Robot Socrates: Contradiction Identification with Minimum Questioning (thesis)
I develop a concept of computer-assisted Socratic dialogue, aimed to enable productive and efficient argumentation. The goal is a framework for argumentation that is as rigorous as a formal debate, yet as convenient as an online quiz. A human specifies questions and answer choices, and designates certain sets of answer choices as contradictory. The computer's task is to end the dialogue asking as few questions as possible, by eliciting a set of answers from a questionee that either includes a contradiction, or eliminates the possibility of any contradiction. I formalize this minimum questioning problem, and prove it is NP-hard. I then analyze the problem in terms of a trade-off between asking questions that are most likely to achieve immediate progress towards termination, and asking questions which are most likely to yield knowledge which will lead towards greater progress towards termination in the future. I develop a greedy algorithm that maximizes a multi-objective utility function embodying this trade-off, and evaluate its performance on a set of randomly generated dialogues and questionees. Results suggest that favoring future progress over immediate progress is a better strategy only in contrived cases. The algorithm is able to adapt well between between contradictory and non-contradictory cases, requiring on average only a fifth as many questions as random question selection in the contradictory case, and less than half as many questions in the non-contradictory case.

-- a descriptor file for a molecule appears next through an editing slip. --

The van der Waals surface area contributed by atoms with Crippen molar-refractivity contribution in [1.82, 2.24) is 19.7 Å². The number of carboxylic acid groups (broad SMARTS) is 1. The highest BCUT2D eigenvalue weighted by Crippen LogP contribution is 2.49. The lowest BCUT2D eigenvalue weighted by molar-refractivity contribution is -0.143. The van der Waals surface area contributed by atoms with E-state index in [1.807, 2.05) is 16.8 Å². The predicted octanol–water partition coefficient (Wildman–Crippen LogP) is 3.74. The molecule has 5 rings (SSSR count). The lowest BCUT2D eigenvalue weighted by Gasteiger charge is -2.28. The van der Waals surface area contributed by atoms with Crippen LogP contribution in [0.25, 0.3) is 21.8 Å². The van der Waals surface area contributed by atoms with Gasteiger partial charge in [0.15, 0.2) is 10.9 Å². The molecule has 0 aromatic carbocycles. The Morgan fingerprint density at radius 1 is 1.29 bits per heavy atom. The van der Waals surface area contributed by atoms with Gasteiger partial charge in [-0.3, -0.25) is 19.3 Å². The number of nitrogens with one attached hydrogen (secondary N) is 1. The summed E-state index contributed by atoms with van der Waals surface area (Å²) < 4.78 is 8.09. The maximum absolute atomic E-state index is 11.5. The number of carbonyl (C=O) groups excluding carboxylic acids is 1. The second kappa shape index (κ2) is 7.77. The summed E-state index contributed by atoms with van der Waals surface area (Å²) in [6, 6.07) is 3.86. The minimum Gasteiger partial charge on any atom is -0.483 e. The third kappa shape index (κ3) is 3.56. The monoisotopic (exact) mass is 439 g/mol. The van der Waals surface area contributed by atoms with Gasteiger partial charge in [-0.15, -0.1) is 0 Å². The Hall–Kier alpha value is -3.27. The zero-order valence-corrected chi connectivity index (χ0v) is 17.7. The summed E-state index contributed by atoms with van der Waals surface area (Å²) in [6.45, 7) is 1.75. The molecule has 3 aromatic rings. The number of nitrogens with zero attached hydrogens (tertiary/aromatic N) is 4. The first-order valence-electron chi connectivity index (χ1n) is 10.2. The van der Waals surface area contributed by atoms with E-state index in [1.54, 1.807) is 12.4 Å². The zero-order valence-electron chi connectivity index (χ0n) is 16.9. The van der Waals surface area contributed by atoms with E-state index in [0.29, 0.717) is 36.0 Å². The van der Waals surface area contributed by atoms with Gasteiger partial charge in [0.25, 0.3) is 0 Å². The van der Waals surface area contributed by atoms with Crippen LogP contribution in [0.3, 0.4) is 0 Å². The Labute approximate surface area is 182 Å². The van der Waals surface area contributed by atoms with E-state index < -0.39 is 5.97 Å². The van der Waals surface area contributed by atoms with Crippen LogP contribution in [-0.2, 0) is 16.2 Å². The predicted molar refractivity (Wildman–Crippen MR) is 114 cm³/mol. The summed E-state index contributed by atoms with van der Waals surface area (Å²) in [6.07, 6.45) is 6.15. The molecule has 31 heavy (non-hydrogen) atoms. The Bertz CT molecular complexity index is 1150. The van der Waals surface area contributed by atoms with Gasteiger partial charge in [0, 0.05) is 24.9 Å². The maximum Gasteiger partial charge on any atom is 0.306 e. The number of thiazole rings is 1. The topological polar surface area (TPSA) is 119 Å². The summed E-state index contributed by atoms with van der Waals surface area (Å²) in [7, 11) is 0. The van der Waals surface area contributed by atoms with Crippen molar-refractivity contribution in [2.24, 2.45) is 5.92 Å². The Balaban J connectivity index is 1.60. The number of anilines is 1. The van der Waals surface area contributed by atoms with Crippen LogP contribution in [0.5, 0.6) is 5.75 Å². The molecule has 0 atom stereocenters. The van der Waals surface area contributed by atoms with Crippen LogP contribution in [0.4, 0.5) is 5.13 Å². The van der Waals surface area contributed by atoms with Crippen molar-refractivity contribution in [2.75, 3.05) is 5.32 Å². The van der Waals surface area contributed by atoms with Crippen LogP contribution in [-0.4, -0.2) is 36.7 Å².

Honors thesis; [FULL-TEXT RESTRICTED TO WASHINGTON AND LEE UNIVERSITY LOGIN]Richard J. Marmorstein is a member of the Class of 2014 of Washington and Lee University.